"The magnitude of these losses indicates that additional measures will likely be needed," Representative Carolyn Maloney, chairman of the congressional Joint Economic Committee, said in a statement after the release. "As unemployment continues to rise, our foreclosure crisis will only grow worse." More than 103,000 individuals and companies filed for bankruptcy in February, a private report showed this week. The destruction of U.S. household wealth left about 8.3 million Americans owing more on their mortgages in the fourth quarter than their properties were worth, other figures showed. Payroll revisions for January and December lopped off an additional 161,000 positions. The drop in January was revised to 655,000, and December’s to 681,000, the biggest decrease since October 1949.
Payrolls were forecast to drop by 650,000, according to the median of 80 economists surveyed by Bloomberg News. The jobless rate was projected to jump to 7.9 percent. Forecasts ranged from 7.8 percent to 8.1 percent. Today’s report showed factory payrolls fell by 168,000 after declining 257,000 in the prior month. Economists forecast a drop of 200,000. The decrease included 25,300 jobs in producers of machinery and 27,500 in makers of fabricated metal products. Automakers, at the heart of the manufacturing slump, continued to slash jobs and trim costs to stay in business. General Motors last month said it would cut 47,000 more positions globally while Chrysler LLC announced 3,000 more layoffs. Auto-parts makers are also suffering. Canton, Ohio-based Timken Co., the supplier of bearings to the world’s top five carmakers, said March 2 it would eliminate as many as 400 salaried jobs this year.
Service industries, which include banks, insurance companies, restaurants and retailers, subtracted 375,000 workers after cutting 276,000. Financial firms cut 44,000 positions after a 52,000 decline the prior month. Retail payrolls decreased by 39,500 after a 38,500 drop. Sears last week said it would shutter 24 stores, on top of eight closings announced earlier, after its fourth-quarter profit fell 55 percent due to weak holiday sales. "This past year was a very difficult year for the world economies and for retail in the United States, and 2009 needs to be the year of restoring confidence and trust in our financial system," Sears Chairman Edward Lampert said in a letter to shareholders. Payrolls at builders fell by 104,000 after decreasing by 118,000, as home sales and prices continued to tumble. Government payrolls increased by 9,000 after a gain of 31,000 the prior month, one of the few areas still hiring. Another 26,000 jobs were added by education and health providers.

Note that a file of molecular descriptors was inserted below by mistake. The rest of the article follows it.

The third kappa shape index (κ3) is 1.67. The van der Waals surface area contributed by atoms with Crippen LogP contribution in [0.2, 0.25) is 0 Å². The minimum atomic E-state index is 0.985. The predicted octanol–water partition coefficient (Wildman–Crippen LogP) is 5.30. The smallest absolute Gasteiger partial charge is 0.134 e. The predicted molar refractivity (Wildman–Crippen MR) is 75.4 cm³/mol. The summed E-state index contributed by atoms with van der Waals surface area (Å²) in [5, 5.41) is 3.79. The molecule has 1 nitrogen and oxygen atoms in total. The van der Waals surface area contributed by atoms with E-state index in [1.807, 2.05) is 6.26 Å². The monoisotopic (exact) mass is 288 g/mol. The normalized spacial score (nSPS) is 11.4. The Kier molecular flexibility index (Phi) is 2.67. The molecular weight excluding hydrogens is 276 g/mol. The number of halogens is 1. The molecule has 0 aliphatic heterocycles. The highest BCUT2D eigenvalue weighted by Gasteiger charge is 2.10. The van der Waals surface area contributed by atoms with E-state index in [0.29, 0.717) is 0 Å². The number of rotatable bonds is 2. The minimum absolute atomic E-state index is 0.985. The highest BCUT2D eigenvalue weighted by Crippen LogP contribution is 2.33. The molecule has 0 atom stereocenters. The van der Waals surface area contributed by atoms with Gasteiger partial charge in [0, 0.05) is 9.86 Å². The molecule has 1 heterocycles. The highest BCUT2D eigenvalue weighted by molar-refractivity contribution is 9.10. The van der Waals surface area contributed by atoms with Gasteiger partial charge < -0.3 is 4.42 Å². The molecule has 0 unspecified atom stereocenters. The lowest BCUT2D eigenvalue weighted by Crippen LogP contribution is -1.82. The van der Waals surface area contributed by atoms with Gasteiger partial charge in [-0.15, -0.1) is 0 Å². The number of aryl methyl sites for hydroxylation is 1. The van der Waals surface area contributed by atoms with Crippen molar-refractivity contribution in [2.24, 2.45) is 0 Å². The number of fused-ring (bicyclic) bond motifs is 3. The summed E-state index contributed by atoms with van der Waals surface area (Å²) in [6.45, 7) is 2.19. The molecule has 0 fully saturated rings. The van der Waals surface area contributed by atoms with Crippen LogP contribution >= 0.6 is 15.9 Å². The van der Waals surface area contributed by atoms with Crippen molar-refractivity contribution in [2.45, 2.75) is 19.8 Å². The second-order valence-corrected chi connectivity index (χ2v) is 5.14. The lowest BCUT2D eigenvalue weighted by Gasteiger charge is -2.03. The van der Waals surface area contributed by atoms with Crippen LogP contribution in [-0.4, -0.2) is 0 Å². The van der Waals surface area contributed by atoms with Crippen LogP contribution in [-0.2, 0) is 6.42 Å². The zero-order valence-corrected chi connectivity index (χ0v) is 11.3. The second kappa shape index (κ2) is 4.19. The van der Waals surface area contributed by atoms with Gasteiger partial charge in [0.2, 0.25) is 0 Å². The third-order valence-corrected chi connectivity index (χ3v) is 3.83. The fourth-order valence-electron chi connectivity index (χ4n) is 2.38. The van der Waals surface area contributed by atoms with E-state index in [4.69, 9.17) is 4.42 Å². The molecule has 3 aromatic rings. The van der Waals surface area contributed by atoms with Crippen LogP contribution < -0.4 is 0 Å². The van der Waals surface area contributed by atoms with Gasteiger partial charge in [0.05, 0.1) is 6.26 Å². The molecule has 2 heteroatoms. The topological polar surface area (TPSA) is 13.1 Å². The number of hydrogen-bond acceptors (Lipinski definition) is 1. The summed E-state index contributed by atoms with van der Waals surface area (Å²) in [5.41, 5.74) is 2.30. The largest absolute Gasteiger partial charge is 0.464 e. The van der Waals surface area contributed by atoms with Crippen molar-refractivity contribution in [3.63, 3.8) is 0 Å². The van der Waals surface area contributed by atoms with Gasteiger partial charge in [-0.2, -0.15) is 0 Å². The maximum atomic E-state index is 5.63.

Employers are holding the line on hours. The average work week held at 33.3 hours in February. Average weekly hours worked by factory workers dropped to 39.6 hours from 39.8 hours, while overtime also decreased to 2.6 hours from 2.8 hours. That brought the average weekly earnings up by $1 to $615.05. Workers’ average hourly wages rose 3 cents, or 0.2 percent, to $18.47 from $18.44 the prior month. Hourly earnings were 3.6 percent higher than February 2008. Economists surveyed by Bloomberg had forecast a 0.2 percent increase from January and a 3.8 percent gain for the 12-month period. Slumping sales have caused recent Chapter 11 filings by retailers such as Everything But Water LLC, the largest U.S. retailer of women’s swimwear, and Ritz Camera Centers Inc., the largest chain of camera stores. Economists polled by Bloomberg last month forecast consumer spending will contract through the first six months of this year after sliding in the last half of 2008. Purchases have not contracted for four consecutive quarters since records began in 1947. If the recession persists through the first half of this year, it would the longest since the Great Depression. The economy shrank at a 6.2 percent pace in the fourth quarter of 2008, the weakest performance since 1982.
Workers clobbered by relentless layoffs
Cost-cutting employers are resorting to even bigger layoffs as they scramble to survive the recession, feeding insecurities among those who still have jobs and those who desperately want them. The Labor Department on Friday is slated to release a report expected to show that February was an especially cruel month for America's workers. Employers likely slashed a net total of 648,000 jobs last month, according to economists' forecasts. If they are right, it would mark the worst month of job losses since the recession started in December 2007. It also would represent the single biggest month of job reductions since October 1949, when the country was just pulling out of a painful recession, although the labor force has grown significantly since then.